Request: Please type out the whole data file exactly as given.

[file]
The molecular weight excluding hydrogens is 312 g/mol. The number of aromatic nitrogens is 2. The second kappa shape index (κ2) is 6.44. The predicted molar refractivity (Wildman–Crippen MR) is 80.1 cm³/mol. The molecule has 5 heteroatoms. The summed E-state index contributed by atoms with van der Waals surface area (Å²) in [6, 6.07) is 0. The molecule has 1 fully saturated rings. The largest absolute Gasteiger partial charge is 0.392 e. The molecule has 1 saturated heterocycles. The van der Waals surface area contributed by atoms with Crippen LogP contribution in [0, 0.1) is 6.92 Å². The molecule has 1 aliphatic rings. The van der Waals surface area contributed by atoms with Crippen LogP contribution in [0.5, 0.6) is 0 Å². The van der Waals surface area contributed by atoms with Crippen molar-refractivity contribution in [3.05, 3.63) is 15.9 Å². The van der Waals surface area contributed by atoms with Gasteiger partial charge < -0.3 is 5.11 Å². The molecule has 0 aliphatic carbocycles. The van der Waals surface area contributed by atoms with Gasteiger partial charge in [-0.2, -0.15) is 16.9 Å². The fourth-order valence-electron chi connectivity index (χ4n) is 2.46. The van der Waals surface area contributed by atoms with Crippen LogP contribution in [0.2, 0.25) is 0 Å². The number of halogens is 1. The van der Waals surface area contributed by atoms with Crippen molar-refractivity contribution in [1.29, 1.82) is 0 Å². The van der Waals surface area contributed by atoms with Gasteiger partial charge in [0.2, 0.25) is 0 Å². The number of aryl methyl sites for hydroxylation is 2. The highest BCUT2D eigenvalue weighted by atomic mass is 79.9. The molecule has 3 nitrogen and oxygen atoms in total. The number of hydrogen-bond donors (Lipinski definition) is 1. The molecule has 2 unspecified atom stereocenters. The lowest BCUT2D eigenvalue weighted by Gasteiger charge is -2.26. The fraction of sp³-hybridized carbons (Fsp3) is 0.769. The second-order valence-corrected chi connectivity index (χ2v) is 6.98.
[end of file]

The molecular weight excluding hydrogens is 312 g/mol. The number of aromatic nitrogens is 2. The second kappa shape index (κ2) is 6.44. The predicted molar refractivity (Wildman–Crippen MR) is 80.1 cm³/mol. The molecule has 5 heteroatoms. The summed E-state index contributed by atoms with van der Waals surface area (Å²) in [6, 6.07) is 0. The molecule has 1 fully saturated rings. The largest absolute Gasteiger partial charge is 0.392 e. The molecule has 1 saturated heterocycles. The van der Waals surface area contributed by atoms with Crippen LogP contribution in [0, 0.1) is 6.92 Å². The molecule has 1 aliphatic rings. The van der Waals surface area contributed by atoms with Crippen LogP contribution in [0.5, 0.6) is 0 Å². The van der Waals surface area contributed by atoms with Crippen molar-refractivity contribution in [3.05, 3.63) is 15.9 Å². The van der Waals surface area contributed by atoms with Gasteiger partial charge < -0.3 is 5.11 Å². The molecule has 0 aliphatic carbocycles. The van der Waals surface area contributed by atoms with Gasteiger partial charge in [-0.2, -0.15) is 16.9 Å². The fourth-order valence-electron chi connectivity index (χ4n) is 2.46. The van der Waals surface area contributed by atoms with Crippen LogP contribution in [0.2, 0.25) is 0 Å². The number of halogens is 1. The van der Waals surface area contributed by atoms with Crippen molar-refractivity contribution in [1.29, 1.82) is 0 Å². The van der Waals surface area contributed by atoms with Gasteiger partial charge in [0.2, 0.25) is 0 Å². The number of aryl methyl sites for hydroxylation is 2. The highest BCUT2D eigenvalue weighted by atomic mass is 79.9. The molecule has 3 nitrogen and oxygen atoms in total. The number of hydrogen-bond donors (Lipinski definition) is 1. The molecule has 2 unspecified atom stereocenters. The lowest BCUT2D eigenvalue weighted by Gasteiger charge is -2.26. The fraction of sp³-hybridized carbons (Fsp3) is 0.769. The second-order valence-corrected chi connectivity index (χ2v) is 6.98.